A visualisation of a "Memory Palace"

Rensselaer Polytechnic Institute presents 10 architectural projects

A kindergarten designed for an ecological disaster and a project that explores the legacy of those buried and forgotten on Hart Island are included in Dezeen's latest school show by Rensselaer Polytechnic Institute.

Also included is a range of projects focusing on the adaptive reuse of a church in New York and a project that explores the age of inhabitants interacting with public space.


Rensselaer Polytechnic Insitute

School: Rensselaer Polytechnic Institute
Course: Architectural Design

School statement:

"Situated within one of the premier technological research universities in the US, the School of Architecture at the Rensselaer Polytechnic Institute works in collaboration with leading scientists, engineers, technologists, artists, and entrepreneurs.

"Together, we reimagine the future built environment as an ecologically responsive, energy-efficient, socially conscious, and poetically charged constellation of buildings and infrastructures that reinvigorate and empower diverse communities around the world.

"We believe in the benevolent power of architecture to contribute to the environmental restoration of our planet, to establish a more productive, harmonious, and symbiotic relationship with the natural world, and to imbue our buildings with an awe-inspiring sense of wonder and delight."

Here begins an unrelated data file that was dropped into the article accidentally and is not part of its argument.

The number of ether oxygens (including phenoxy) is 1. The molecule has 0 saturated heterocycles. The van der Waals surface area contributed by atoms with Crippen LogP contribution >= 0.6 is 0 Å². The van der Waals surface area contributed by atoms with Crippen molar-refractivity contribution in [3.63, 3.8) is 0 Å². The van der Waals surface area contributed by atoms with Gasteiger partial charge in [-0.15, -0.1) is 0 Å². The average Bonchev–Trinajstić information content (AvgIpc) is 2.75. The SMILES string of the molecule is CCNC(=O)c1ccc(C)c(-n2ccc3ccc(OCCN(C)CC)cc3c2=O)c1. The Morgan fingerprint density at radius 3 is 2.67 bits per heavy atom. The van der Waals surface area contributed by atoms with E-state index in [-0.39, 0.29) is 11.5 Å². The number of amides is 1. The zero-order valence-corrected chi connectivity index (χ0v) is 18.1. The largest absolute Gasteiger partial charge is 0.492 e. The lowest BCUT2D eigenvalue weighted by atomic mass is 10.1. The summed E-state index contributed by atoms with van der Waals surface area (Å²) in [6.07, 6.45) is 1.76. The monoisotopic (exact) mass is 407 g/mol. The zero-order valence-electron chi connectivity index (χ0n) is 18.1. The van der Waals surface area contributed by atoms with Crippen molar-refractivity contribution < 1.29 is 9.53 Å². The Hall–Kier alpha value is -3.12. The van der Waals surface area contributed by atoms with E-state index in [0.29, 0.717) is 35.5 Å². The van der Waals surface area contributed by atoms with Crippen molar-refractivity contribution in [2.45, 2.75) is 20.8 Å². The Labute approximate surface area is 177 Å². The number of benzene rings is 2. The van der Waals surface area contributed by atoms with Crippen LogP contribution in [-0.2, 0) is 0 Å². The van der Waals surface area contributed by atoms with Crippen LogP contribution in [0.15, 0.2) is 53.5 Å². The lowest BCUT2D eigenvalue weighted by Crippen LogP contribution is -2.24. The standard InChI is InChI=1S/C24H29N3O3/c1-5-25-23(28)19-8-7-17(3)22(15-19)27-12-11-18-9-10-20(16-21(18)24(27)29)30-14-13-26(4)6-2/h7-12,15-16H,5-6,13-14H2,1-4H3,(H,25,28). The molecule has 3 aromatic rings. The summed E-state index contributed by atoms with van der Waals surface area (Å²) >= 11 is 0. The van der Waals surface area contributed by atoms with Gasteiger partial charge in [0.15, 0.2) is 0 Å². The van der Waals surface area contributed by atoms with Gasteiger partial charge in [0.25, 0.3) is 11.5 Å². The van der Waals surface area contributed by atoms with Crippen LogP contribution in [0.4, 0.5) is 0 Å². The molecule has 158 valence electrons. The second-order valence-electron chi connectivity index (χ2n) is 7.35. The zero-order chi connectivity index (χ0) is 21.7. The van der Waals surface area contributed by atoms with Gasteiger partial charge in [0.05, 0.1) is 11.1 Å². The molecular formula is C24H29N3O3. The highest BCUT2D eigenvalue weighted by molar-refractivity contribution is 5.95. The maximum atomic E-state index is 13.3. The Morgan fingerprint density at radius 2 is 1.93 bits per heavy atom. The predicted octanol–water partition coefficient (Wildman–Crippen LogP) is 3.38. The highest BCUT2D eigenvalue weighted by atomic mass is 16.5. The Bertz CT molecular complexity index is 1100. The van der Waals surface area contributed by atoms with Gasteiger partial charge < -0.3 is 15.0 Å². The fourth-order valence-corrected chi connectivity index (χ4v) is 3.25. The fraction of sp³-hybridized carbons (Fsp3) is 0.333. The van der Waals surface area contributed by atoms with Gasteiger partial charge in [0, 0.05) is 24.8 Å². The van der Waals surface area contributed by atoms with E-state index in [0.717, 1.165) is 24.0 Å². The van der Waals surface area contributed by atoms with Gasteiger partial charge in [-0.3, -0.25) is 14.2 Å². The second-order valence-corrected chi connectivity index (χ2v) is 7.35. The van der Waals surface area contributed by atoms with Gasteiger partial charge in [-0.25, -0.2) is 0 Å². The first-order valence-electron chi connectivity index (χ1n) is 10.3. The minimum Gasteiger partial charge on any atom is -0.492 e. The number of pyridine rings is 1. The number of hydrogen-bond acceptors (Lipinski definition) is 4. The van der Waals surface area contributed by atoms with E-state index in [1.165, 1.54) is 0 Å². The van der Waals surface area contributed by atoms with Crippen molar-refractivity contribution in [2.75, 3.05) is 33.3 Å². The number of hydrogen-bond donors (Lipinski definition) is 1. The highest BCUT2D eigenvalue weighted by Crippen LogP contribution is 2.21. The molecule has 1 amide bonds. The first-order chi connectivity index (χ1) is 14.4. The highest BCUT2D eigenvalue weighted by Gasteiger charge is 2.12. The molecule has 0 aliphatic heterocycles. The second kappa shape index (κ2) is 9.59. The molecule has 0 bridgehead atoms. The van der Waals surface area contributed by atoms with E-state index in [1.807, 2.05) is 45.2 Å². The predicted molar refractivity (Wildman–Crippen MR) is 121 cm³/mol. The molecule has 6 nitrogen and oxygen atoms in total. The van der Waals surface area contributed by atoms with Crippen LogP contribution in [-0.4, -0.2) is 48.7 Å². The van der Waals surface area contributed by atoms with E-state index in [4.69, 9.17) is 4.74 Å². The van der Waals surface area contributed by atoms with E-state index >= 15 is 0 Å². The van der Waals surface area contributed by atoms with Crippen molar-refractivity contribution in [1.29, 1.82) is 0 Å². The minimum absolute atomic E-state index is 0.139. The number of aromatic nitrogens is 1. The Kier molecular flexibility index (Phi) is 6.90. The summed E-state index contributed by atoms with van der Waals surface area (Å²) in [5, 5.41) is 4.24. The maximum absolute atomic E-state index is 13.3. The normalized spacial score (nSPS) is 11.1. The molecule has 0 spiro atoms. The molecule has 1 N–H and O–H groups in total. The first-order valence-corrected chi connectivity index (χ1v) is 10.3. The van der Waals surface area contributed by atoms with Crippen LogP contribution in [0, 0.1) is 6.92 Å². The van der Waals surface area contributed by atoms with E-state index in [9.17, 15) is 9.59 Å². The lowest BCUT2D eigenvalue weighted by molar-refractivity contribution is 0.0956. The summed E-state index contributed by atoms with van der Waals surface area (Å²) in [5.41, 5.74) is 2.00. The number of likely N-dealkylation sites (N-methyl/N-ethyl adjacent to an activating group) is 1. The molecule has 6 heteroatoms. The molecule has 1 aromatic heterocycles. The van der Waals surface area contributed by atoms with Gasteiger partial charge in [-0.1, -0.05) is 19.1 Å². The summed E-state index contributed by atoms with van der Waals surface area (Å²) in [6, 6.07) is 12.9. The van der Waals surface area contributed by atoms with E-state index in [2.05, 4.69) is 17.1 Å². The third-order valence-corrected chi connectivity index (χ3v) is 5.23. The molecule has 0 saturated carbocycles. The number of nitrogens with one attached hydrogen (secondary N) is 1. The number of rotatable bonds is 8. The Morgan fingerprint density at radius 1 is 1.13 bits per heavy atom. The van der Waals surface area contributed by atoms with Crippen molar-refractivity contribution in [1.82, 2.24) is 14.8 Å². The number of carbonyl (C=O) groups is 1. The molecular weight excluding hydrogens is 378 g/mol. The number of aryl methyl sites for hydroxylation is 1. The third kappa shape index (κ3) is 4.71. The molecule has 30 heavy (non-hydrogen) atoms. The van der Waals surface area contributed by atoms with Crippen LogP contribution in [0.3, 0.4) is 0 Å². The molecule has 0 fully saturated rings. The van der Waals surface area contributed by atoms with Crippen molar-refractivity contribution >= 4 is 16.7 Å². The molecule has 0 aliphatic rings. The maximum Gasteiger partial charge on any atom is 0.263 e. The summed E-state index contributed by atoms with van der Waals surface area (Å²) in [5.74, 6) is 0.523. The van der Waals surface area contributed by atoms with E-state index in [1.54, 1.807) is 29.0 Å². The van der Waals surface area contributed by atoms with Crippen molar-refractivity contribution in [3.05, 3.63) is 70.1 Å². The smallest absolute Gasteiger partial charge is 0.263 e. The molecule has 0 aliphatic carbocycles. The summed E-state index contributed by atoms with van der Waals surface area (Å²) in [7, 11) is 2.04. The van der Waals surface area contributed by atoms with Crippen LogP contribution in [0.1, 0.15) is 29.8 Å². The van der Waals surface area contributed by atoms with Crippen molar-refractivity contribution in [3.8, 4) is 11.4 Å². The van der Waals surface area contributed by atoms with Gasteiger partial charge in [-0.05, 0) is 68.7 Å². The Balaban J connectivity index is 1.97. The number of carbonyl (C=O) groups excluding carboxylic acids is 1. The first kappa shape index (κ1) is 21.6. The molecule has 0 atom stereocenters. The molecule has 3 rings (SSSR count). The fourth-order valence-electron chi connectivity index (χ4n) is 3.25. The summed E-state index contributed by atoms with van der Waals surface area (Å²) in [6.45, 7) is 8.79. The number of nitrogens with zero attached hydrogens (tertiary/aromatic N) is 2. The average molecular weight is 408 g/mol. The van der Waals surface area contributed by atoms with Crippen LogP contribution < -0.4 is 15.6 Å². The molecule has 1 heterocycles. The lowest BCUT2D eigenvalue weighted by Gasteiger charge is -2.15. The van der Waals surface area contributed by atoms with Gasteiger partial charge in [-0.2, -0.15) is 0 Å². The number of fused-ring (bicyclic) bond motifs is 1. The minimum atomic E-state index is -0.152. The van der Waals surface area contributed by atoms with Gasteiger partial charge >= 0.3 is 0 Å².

A visualisation of a kindergarten

Kindergarten for an Ecological Disaster by Madison Goodell

"This first-year design studio explored two types of sublime art, one being the Hudson River School painters and another being the photographs of Edward Burtynsky.

"Hudson River School paintings represent an 'inoculated' sublime where nature's power is comfortably held at a distance. Burtynsky's photographs depict landscapes that from one perspective should be considered polluted, violated, and destroyed.

"Madison Goodell's goal was to capture how our connection to the environment is transforming. We constantly go in and out of thinking about issues of the environment, preventing us from fully understanding our impact on our surroundings.